Normally, Serhiy Burko (67) wears his tails when he lets the baton dance elegantly through the air. Normally, a large orchestra with dozens of instruments sits across from him, hardly taking his eyes off his hand signals.
Today Burko is wearing jeans and a t-shirt. His tails must have been burned by now, he says, along with the rest of his belongings. Four musicians from his Ukrainian orchestra are sitting behind him on the stage of the Aeschbachhalle in Aarau AG. Like Burko, they fled Ukraine to Switzerland. They tell their story in the play «L’viv vivid».
The last symphony before the bombing
It’s been four years since Burko founded the Mariupol Philharmonic with a friend. Burko, who is actually from Lviv, conducted one of the last concerts at the Mariupol Drama Theater alongside his friend. More than a thousand spectators came, Burko recalls. “We played the Ukrainian national anthem – and everyone in the hall stood up.”
Hundreds of civilians sought shelter in the theater in Mariupol after the outbreak of war. In large Cyrillic letters, they pointed out on the forecourt who made up a large part of them: “Children”. Despite this, on March 16, a Russian air raid bombed the theater to rubble. About 600 people died.
Burko and his wife fled to Switzerland just a few days after the outbreak of war. Meanwhile they live in Lugano TI. In the Aeschbachhalle, Burko is now on stage twice at every performance: live in front of the four-piece orchestra and a second time on the screen behind it. The video recording shows his last concert in the Mariupol Drama Theater. Back when everything was normal.
In the clothes they came in
25 musicians, artists and actresses tell their stories in the piece. They all fled from the Ukraine to Switzerland just a few weeks ago. Through music, dance and circus elements, they want to process and tell what they have experienced since the outbreak of war. On the initiative of the Swiss director Dominic Ulli (53), they put together a play in just ten days.
The difference to other plays: The people on the stage don’t wear costumes and they don’t act. They are wearing the clothes in which they had to flee to Switzerland. Bombs, sirens, mobilization: the play always begins on February 24 with the outbreak of war.
At the center of the story is the escape of one of the women in the theater group, whose husband was killed a few days after the outbreak of war. In the crowd at the train station, she is separated from her daughter and has to head west on her own. Into an uncertain future. The escape stories of all participants flow into the story. “The piece is hard stuff,” says Ulli. “But at the same time full of infinite love and hope.”
80 percent of the income goes to Ukrainian artists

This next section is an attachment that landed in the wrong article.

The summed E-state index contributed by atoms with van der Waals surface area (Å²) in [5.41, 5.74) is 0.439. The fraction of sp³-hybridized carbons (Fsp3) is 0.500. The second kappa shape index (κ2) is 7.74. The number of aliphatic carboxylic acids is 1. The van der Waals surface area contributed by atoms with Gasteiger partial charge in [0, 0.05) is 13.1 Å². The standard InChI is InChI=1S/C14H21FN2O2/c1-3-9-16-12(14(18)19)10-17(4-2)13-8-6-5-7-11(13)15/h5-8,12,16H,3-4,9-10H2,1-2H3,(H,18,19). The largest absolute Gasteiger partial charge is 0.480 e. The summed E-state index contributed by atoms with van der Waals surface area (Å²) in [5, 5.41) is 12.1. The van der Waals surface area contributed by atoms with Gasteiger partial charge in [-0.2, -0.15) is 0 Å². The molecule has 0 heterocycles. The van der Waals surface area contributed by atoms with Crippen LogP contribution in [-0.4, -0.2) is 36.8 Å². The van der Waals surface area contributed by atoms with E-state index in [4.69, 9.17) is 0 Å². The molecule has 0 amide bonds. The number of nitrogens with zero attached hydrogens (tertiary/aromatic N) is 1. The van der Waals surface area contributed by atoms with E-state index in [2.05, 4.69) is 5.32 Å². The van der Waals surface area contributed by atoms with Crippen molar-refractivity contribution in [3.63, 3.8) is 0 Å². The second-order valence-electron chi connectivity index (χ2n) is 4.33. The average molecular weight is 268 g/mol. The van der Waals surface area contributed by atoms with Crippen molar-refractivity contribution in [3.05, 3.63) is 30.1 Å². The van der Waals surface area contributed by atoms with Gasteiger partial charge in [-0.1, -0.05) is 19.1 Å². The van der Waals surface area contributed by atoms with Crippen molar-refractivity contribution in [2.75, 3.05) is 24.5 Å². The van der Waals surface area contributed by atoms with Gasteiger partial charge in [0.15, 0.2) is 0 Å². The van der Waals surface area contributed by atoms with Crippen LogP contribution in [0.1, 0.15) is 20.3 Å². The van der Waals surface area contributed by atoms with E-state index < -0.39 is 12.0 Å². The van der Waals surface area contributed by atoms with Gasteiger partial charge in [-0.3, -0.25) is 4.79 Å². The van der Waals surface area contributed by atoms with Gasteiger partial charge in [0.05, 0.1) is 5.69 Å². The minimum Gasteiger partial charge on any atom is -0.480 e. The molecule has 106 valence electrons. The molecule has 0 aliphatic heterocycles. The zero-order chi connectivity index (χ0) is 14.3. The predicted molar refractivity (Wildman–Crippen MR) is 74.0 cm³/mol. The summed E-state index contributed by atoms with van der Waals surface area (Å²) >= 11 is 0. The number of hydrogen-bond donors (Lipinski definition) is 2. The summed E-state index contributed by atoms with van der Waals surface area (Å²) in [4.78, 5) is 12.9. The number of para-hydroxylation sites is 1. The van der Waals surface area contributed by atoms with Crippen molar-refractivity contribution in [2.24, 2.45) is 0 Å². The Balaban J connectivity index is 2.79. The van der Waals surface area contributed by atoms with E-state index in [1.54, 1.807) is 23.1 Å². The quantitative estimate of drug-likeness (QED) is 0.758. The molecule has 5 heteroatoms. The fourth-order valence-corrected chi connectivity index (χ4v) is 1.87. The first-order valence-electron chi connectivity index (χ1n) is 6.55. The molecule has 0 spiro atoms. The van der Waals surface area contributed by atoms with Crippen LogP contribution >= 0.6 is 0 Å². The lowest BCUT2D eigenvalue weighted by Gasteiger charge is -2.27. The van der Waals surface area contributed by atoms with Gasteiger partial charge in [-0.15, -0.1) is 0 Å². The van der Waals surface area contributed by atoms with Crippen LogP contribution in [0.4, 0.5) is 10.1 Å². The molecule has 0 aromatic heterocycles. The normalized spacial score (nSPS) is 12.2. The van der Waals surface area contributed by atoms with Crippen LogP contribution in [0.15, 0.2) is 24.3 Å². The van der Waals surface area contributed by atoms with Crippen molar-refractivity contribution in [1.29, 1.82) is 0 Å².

Director Ulli usually spends several months in Ukraine every year, producing shows there. This was also the case this February, when the early morning air raid alarm roused the country from sleep to war. Ulli got in the car and left the Ukraine as quickly as possible.
Since he is well connected in the local cultural scene, cultural workers who fled back to Switzerland soon asked him for help with accommodation. For Ulli it was clear: “If I can help in any way, I want to help.” On the way home from the train station, just as he was picking up one of his Ukrainian acquaintances who had fled, the idea for a joint play came up.
Gradually, other Ukrainian artists joined, who found a temporary home in Freiburg, Zurich, Aarau and other places in Switzerland. Including artists who otherwise also appear in the Cirque du Soleil. Ulli, who has been working on the stage for decades, says: “We had to create a completely new form of theatre.” The production is a joint effort: the operators of the Aeschbachhalle made their stage available free of charge. Smartec sponsored the event technology.
The aim of the performance: to give the fleeing Ukrainians some stability and an income again. 40 percent of the income goes to the artists, 20 percent to the production costs. The remainder is to be used to support cultural institutions in Ukraine after the end of the war. “Our goal is to do as many shows as possible so that the artists could earn some money,” says Ulli.
Art lives on on the Swiss stage
For the group it is much more than just a theater project: Before each rehearsal, we discuss what has happened in the meantime in the home country and in the lives of the individuals. “I don’t think I’ve cried so much in my life,” says Ulli.
But between the endless sadness there are always small moments of joy, says conductor Burko. He hasn’t heard from his friend from the stage in Mariupol for over a month. “We all thought he was dead.” Then the great relief: He made it to Berlin.
Burko sent him a video of the theater premiere last Thursday. “He cried and said it felt like we were back together on stage in Mariupol.” Nothing is normal for the conductor from Mariupol and his theater group at the moment. His goal is to one day play again with his big orchestra in the Ukraine. The project gives him hope: “It is true that there is war in our homeland. But our art lives on in Switzerland on stage.”
“L’viv vivid”: Always from 8 p.m. in the Aeschbachhalle in Aarau AG, the data is regularly published and updated at www.aha.ag/lviv-vivid. The next performances are on June 2nd, 3rd and 4th.